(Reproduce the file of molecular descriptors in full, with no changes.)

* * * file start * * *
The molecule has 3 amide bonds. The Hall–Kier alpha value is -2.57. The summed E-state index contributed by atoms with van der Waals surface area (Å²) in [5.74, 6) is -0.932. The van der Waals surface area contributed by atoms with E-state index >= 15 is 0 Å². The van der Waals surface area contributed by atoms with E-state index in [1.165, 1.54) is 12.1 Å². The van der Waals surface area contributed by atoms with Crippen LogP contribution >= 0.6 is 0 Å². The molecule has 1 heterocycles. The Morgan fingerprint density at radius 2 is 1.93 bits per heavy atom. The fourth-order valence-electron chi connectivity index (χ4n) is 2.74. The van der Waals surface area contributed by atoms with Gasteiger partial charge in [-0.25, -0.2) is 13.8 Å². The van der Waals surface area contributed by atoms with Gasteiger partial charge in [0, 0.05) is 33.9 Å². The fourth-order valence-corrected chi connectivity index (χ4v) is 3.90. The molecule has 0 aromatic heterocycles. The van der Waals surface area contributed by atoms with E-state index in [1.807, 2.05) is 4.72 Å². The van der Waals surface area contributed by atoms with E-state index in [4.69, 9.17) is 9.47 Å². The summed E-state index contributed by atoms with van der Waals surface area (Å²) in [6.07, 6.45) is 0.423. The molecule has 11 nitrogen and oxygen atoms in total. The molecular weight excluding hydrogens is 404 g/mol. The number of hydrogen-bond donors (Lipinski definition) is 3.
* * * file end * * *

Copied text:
The molecule has 3 amide bonds. The Hall–Kier alpha value is -2.57. The summed E-state index contributed by atoms with van der Waals surface area (Å²) in [5.74, 6) is -0.932. The van der Waals surface area contributed by atoms with E-state index >= 15 is 0 Å². The van der Waals surface area contributed by atoms with E-state index in [1.165, 1.54) is 12.1 Å². The van der Waals surface area contributed by atoms with Crippen LogP contribution >= 0.6 is 0 Å². The molecule has 1 heterocycles. The Morgan fingerprint density at radius 2 is 1.93 bits per heavy atom. The fourth-order valence-electron chi connectivity index (χ4n) is 2.74. The van der Waals surface area contributed by atoms with Gasteiger partial charge in [-0.25, -0.2) is 13.8 Å². The van der Waals surface area contributed by atoms with Gasteiger partial charge in [0, 0.05) is 33.9 Å². The fourth-order valence-corrected chi connectivity index (χ4v) is 3.90. The molecule has 0 aromatic heterocycles. The van der Waals surface area contributed by atoms with E-state index in [1.807, 2.05) is 4.72 Å². The van der Waals surface area contributed by atoms with E-state index in [4.69, 9.17) is 9.47 Å². The summed E-state index contributed by atoms with van der Waals surface area (Å²) in [6.07, 6.45) is 0.423. The molecule has 11 nitrogen and oxygen atoms in total. The molecular weight excluding hydrogens is 404 g/mol. The number of hydrogen-bond donors (Lipinski definition) is 3.